Another Libertarian Party position that stuck with young voters is the party’s stance on the legalization of marijuana. Bill Weld, who ran with then-Libertarian candidate Gary Johnson in 2016 as a Libertarian and opposed Trump as a Republican in the primaries in 2020, was a huge proponent of the legalization of marijuana.

“Marijuana, specifically, I’m for the legalization of that,” said student D, a first-year studying engineering. “I don’t think that either Joe Biden or Donald Trump have that as a forefront of their campaigns. Also what’s concerning to me is that Joe Biden has Kamala Harris and her background as [attorney general] wasn’t really great because she locked up a lot of people for very petty marijuana possession charges.”

In 2016, Johnson and then-Green Party candidate Jill Stein received about 5% of the total vote combined, a significant dent in the election.

“Well, I mean, if you look at the registration of new voters in the past several years, and you’ll start noticing that those people are registering unaffiliated,” student B said. “So I don’t see the two-party system being anywhere near as powerful as it is currently. I could definitely see a third party start to rise.”

A common theme among all students interviewed was the desire for third-party candidates to receive more media attention.

“A two-party system itself isn’t technically bad, but when you have other parties that are perfectly viable, it does create a false dichotomy of choice,” student A said. “I think the duopoly is often perpetuated by lobbyist groups and the media. I mean when’s the last time you’ve heard Jo Jorgensen’s name on TV? Never. I think the lack of media coverage on third-party candidates sort of accentuates that.”

Student A and student D both made the decision to vote for the Libertarian candidate, Jorgensen, in the 2020 general election, but all four students expressed disgust with the bipartisan United States government as it exists now.

“The fact that in basically any given office we only have two choices is really disappointing,” student C said. “It really just proves we really need to overhaul the system. Whether that means breaking up the political parties or completely doing away with political parties. And, with that, there’s gonna have to be some major campaign finance reform and other stuff… But I do think that that would be a productive thing for our nation to do.”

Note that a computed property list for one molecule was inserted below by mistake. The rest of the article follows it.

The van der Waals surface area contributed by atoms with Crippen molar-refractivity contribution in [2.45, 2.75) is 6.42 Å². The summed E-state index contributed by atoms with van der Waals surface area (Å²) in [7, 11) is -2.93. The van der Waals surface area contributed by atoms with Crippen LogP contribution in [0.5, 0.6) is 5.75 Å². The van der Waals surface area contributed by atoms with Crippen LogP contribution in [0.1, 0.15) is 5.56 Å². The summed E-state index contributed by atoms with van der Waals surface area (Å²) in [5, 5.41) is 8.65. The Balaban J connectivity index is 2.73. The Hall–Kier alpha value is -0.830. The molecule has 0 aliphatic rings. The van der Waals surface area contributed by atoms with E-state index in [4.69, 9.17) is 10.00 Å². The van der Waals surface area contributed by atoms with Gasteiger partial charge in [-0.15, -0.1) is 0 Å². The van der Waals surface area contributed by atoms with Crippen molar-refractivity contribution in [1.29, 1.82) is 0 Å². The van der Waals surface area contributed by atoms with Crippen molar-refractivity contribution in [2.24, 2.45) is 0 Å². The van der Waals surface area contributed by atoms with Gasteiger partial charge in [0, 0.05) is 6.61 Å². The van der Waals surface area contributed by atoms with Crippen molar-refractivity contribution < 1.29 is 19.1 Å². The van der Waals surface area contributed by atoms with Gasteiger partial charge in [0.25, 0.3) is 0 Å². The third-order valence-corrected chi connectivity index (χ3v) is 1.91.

There are many different candidates for voters to choose from in the general election aside from Trump, Biden and Jorgensen, including Howie Hawkins, another Green Party candidate; Brock Pierce, an independent candidate; and Don Blankenship, a Constitution Party candidate.

“There’s a need for greater diversity,” student C said. “America is such a diverse nation… We have a wealth of ideas and perspectives on political beliefs, but now we only have two choices. I feel like it’s really sad...especially with how much diversity this country does have, racially, ethnically and also in terms of straight up political ideas. There is a clear need for more diversity that is just not represented in the current two-party system.”


*Editor's Note: sentence edited for clarity. 

Assistant Sports Editor

I'm Tristan Tucker, assistant sports editor in the class of 2022 studying Communication Media and Statistics. I joined Technician in Fall 2018 and also write for FanSided, SB Nation, and am a broadcaster at PackTV.